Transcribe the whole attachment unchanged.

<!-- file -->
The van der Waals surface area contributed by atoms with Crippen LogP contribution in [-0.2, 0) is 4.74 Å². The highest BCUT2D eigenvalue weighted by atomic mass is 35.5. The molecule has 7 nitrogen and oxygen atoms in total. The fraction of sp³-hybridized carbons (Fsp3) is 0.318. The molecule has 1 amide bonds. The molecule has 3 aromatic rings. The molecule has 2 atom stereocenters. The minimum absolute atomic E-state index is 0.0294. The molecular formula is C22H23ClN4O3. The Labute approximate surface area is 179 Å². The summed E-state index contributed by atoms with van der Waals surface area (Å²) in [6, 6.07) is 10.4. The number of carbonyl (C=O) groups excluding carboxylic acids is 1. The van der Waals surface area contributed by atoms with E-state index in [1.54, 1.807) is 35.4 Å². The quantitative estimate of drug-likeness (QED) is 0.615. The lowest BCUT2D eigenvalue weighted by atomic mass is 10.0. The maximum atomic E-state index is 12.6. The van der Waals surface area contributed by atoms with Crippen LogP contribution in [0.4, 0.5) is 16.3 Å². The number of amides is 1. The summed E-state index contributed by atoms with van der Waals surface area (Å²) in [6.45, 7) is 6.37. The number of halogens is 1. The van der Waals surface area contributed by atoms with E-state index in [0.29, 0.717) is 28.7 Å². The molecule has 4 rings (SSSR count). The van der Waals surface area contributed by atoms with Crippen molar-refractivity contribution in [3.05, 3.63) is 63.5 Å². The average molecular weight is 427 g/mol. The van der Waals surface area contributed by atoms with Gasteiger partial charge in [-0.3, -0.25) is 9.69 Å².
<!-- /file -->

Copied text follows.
The van der Waals surface area contributed by atoms with Crippen LogP contribution in [-0.2, 0) is 4.74 Å². The highest BCUT2D eigenvalue weighted by atomic mass is 35.5. The molecule has 7 nitrogen and oxygen atoms in total. The fraction of sp³-hybridized carbons (Fsp3) is 0.318. The molecule has 1 amide bonds. The molecule has 3 aromatic rings. The molecule has 2 atom stereocenters. The minimum absolute atomic E-state index is 0.0294. The molecular formula is C22H23ClN4O3. The Labute approximate surface area is 179 Å². The summed E-state index contributed by atoms with van der Waals surface area (Å²) in [6, 6.07) is 10.4. The number of carbonyl (C=O) groups excluding carboxylic acids is 1. The van der Waals surface area contributed by atoms with E-state index in [1.54, 1.807) is 35.4 Å². The quantitative estimate of drug-likeness (QED) is 0.615. The lowest BCUT2D eigenvalue weighted by atomic mass is 10.0. The maximum atomic E-state index is 12.6. The van der Waals surface area contributed by atoms with Crippen LogP contribution in [0.4, 0.5) is 16.3 Å². The number of amides is 1. The summed E-state index contributed by atoms with van der Waals surface area (Å²) in [6.45, 7) is 6.37. The number of halogens is 1. The van der Waals surface area contributed by atoms with E-state index in [0.29, 0.717) is 28.7 Å². The molecule has 4 rings (SSSR count). The van der Waals surface area contributed by atoms with Crippen molar-refractivity contribution in [3.05, 3.63) is 63.5 Å². The average molecular weight is 427 g/mol. The van der Waals surface area contributed by atoms with Gasteiger partial charge in [-0.3, -0.25) is 9.69 Å².